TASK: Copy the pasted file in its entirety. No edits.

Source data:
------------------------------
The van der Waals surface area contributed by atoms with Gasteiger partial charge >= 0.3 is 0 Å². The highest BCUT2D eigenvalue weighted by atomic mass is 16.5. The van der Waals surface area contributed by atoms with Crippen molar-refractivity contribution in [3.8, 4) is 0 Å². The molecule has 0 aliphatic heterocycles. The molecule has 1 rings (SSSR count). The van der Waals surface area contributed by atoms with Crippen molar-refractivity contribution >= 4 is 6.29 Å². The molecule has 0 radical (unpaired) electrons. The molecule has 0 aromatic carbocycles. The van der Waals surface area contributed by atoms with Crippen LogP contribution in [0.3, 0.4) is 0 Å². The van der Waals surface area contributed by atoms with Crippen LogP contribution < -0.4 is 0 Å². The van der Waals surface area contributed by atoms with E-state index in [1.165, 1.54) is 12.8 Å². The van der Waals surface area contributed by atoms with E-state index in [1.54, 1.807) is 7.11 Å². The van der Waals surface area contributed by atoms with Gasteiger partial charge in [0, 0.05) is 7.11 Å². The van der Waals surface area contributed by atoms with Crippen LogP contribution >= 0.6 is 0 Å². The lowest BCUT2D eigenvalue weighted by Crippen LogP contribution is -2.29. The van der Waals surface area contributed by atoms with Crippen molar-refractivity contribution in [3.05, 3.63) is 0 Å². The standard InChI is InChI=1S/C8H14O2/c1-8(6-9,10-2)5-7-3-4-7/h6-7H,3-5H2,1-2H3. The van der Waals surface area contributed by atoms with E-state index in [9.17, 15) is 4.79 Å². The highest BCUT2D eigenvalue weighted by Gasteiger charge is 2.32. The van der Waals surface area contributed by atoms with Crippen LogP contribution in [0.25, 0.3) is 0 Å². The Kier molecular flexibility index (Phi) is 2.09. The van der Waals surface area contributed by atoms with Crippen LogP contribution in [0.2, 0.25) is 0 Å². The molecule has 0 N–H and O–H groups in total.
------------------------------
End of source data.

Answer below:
The van der Waals surface area contributed by atoms with Gasteiger partial charge >= 0.3 is 0 Å². The highest BCUT2D eigenvalue weighted by atomic mass is 16.5. The van der Waals surface area contributed by atoms with Crippen molar-refractivity contribution in [3.8, 4) is 0 Å². The molecule has 0 aliphatic heterocycles. The molecule has 1 rings (SSSR count). The van der Waals surface area contributed by atoms with Crippen molar-refractivity contribution >= 4 is 6.29 Å². The molecule has 0 radical (unpaired) electrons. The molecule has 0 aromatic carbocycles. The van der Waals surface area contributed by atoms with Crippen LogP contribution in [0.3, 0.4) is 0 Å². The van der Waals surface area contributed by atoms with Crippen LogP contribution < -0.4 is 0 Å². The van der Waals surface area contributed by atoms with E-state index in [1.165, 1.54) is 12.8 Å². The van der Waals surface area contributed by atoms with E-state index in [1.54, 1.807) is 7.11 Å². The van der Waals surface area contributed by atoms with Gasteiger partial charge in [0, 0.05) is 7.11 Å². The van der Waals surface area contributed by atoms with Crippen LogP contribution >= 0.6 is 0 Å². The lowest BCUT2D eigenvalue weighted by Crippen LogP contribution is -2.29. The van der Waals surface area contributed by atoms with Crippen molar-refractivity contribution in [3.05, 3.63) is 0 Å². The standard InChI is InChI=1S/C8H14O2/c1-8(6-9,10-2)5-7-3-4-7/h6-7H,3-5H2,1-2H3. The van der Waals surface area contributed by atoms with E-state index in [9.17, 15) is 4.79 Å². The highest BCUT2D eigenvalue weighted by Gasteiger charge is 2.32. The van der Waals surface area contributed by atoms with Crippen LogP contribution in [0.25, 0.3) is 0 Å². The Kier molecular flexibility index (Phi) is 2.09. The van der Waals surface area contributed by atoms with Crippen LogP contribution in [0.2, 0.25) is 0 Å². The molecule has 0 N–H and O–H groups in total.